New byelaws in place to protect local nature reserves

Byelaws covering Local Nature Reserves in Hastings were confirmed by Department of Environment Food and Rural Affairs (DEFRA) at the start of the year and will become effective from tomorrow (February 9th). 

Hastings Borough Council (HC) says it ‘takes pride in the beautiful and unique environments the local nature reserves have to offer’ and wants to do all it can to protect what it describes as ‘these precious areas’.

New byelaws covering Hastings Country Park come in to force tomorrow

An HBC spokesman said: “The council has designated additional Local Nature Reserves over recent years, recognising the important role they play in encouraging biodiversity and quality of the local environment. 

“The new byelaws are now consistent across all our nature reserves and follow DEFRA’s national guidelines. DEFRA encourage local authorities to adopt a consistent national approach to byelaws to help protect nature reserves from damage and protect wildlife.”

The new byelaws cover the Local Nature Reserves of Filsham Reedbeds Nature, Marline Valley, Hastings Country Park, St Helens Wood, Churchwood and Robsack, Summerfields Woods and Old Roar Gill. Until this year, byelaws were in place for Marline Valley, Filsham Reedbeds and St Helens Woods only, and those byelaws were deemed to be out of date. 

To find out what the new nature reserve byelaws will mean to you, you can read the full details at: https://www.hastings.gov.uk/countryside-nature/naturereserves/byelaws/. Copies are also held at the council’s main offices at Muriel Matters House.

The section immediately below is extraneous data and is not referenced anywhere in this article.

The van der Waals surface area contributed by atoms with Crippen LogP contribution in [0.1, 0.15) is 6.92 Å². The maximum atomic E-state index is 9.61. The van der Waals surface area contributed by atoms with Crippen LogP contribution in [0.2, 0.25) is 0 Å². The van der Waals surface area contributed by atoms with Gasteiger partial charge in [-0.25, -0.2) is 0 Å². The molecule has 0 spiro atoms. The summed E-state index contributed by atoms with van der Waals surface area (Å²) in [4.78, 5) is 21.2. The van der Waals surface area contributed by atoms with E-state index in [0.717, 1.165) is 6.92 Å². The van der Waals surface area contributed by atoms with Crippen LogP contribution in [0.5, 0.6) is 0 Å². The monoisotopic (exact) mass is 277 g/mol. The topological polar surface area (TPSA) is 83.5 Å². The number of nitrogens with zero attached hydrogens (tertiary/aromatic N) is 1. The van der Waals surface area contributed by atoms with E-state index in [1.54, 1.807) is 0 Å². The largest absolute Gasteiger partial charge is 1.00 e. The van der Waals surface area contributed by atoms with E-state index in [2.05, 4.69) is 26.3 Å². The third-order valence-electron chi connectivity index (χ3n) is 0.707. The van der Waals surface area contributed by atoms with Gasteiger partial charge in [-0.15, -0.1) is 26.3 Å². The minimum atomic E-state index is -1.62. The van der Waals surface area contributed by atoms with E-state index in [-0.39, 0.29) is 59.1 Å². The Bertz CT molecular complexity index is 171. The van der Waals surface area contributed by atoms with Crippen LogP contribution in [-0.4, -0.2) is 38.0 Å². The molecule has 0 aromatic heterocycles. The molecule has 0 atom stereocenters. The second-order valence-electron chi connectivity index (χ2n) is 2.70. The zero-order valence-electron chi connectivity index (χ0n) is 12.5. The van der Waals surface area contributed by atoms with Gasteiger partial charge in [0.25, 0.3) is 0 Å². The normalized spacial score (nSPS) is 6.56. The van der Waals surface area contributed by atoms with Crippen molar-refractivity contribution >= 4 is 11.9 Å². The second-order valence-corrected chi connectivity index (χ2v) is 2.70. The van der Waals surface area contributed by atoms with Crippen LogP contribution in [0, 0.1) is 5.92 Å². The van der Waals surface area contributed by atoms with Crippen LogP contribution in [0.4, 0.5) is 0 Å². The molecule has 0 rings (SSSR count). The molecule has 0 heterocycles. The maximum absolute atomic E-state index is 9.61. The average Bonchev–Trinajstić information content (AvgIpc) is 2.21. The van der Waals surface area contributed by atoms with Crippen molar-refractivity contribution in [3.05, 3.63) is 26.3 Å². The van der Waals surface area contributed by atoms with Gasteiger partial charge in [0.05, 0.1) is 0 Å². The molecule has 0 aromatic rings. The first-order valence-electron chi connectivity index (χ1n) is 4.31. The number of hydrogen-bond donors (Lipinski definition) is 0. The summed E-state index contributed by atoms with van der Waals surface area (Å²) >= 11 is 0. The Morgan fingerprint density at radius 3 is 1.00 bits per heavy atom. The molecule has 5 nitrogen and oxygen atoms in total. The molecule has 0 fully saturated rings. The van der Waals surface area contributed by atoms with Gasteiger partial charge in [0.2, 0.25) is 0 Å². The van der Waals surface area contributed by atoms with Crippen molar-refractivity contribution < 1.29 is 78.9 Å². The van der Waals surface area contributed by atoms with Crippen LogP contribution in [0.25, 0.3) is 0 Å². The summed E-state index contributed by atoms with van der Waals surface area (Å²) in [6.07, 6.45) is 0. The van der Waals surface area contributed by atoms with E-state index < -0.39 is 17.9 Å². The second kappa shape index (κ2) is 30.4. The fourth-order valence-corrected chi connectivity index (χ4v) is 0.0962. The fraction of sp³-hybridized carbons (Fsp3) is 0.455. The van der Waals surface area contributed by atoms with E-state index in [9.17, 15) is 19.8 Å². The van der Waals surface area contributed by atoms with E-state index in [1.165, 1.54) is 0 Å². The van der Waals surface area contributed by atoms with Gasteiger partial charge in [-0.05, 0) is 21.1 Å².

Main picture by Sid Saunders.

2 thoughts on “New byelaws in place to protect local nature reserves

  1. The Hastings Country Park new by-laws are approved but the grounds for objection remain. Some of the Country Park’s coastal margin is in areas designated by HBC for restriction-of-access, with no explanation. The broad presumption of open access and the right to roam is now badly battered.

    Consistency with smaller nature reserves is not as important as the Council’s restriction of – and furious disregard of – access to the coastal margin. The England Coast Path deserves better.

    As for Marline Valley, Sea Change (see also https://seachangewatch.wordpress.com/) have revived their threat to its Nature Reserve and Site of Special Scientific Interest (SSSI), owned by HBC. What will the Council do on planning case HS/EIA/20/00828?

    1. I asked Cllr Maya Evans about these new byelaws and the effect it will have on people wanting to explore HCPNR. Her response was that these new restrictions will not be policed. It seems to me that although HBC may view these new bye laws as benign, in the future these restrictions will seriously limit access to HCPNR.

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